“There is not a place in North, South, or Central America that is not Indigenous land.” —Sharon Day, 2019 AAC Conference, St. Paul, MN
“The symbols of today enable the reality of tomorrow. Notice the swastikas and the other signs of hate. Do not look away, and do not get used to them. Remove them yourself and set an example for others to do so.” ―Timothy Snyder, On Tyranny
Dear AAC network,
Around the world, people are demanding the removal of monuments to figures who prospered from the enslavement and subjugation of Black and Indigenous people. There is also pressure to remove flags and any other symbols that uplift racism and colonialism.
Artist communities: We have our own monuments and they’re located in our language. I recently bristled at a message in my inbox about “artist colonies” coming together to address systemic racism in the field. A colony is the manifestation of colonialism and it’s defined as “control by one power over a dependent area or people. It occurs when one nation subjugates another, conquering its population and exploiting it, often while forcing its own language and cultural values upon its people.” Language matters and it’s time to stop using “colony” as a descriptor of artist residency programs.
In historical literature, artist colonies are often romanticized as places where artists were free to work in en plein air and live simple lives free to express themselves outside the academy. But these spaces weren’t created for every artist, and colonies conjure the histories of racism, spiritual and physical suppression, exclusion, and ethnic cleansing that set the stage for the reckoning taking place now.
Residencies today provide artists and other creative professionals with time, space, and resources to work or reflect on their practice. If we are committed to creating safer and welcoming environments for any artist, then we must stop using language that evokes a murderous past to describe our collective identity. The AAC is not exempt from this. In reflecting on our content, we’ve enabled use of the word colony. I cannot force any program to change how they represent themselves. However, it is the responsibility of the AAC to be better for the field we treasure, our members, the artists we serve, and the world we live in.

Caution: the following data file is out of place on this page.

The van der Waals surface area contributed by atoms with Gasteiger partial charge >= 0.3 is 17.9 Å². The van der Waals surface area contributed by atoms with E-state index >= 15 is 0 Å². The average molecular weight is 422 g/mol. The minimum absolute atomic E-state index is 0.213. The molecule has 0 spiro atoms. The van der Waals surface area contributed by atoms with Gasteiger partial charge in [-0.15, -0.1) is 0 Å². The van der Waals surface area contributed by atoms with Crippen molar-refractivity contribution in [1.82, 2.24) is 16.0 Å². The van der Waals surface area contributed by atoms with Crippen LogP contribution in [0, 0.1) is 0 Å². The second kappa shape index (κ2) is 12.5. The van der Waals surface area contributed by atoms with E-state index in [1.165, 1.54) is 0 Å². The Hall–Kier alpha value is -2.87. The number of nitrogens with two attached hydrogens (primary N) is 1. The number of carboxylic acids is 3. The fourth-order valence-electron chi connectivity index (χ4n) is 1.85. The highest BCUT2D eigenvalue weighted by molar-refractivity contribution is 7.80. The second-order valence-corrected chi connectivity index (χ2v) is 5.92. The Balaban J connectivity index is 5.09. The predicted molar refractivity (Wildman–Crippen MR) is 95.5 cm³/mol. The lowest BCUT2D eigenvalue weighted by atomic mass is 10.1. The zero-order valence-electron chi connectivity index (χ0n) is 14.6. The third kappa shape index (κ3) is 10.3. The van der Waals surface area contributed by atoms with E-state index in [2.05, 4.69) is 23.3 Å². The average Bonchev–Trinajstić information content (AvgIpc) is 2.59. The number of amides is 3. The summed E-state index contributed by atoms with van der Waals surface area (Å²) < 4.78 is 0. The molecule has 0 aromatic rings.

If your organization uses the word colony and you feel it’s important to your history, I say put it to rest in your archives. Not an issue for your organization? Everyone reading this should consider what words (or images) you’re using to communicate your identity, programs, and context that might be ableist, tokenistic, misogynistic, patriarchal, racist, heterosexist, xenophobic, transphobic, classist, ageist, or oppressive. Let’s make sure our language and actions match our espoused values.
At the AAC, we will continue to scour our website and all other collateral for harmful language and we will undoubtedly find more problems. We are committed to doing this work and if we have to tear everything down and rebuild, then so be it.
Lisa Funderburke Hoffman
Executive Director, Alliance of Artists Communities
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Image above: Courtesy of Boston Public Library - Tichnor Brothers Postcard Collection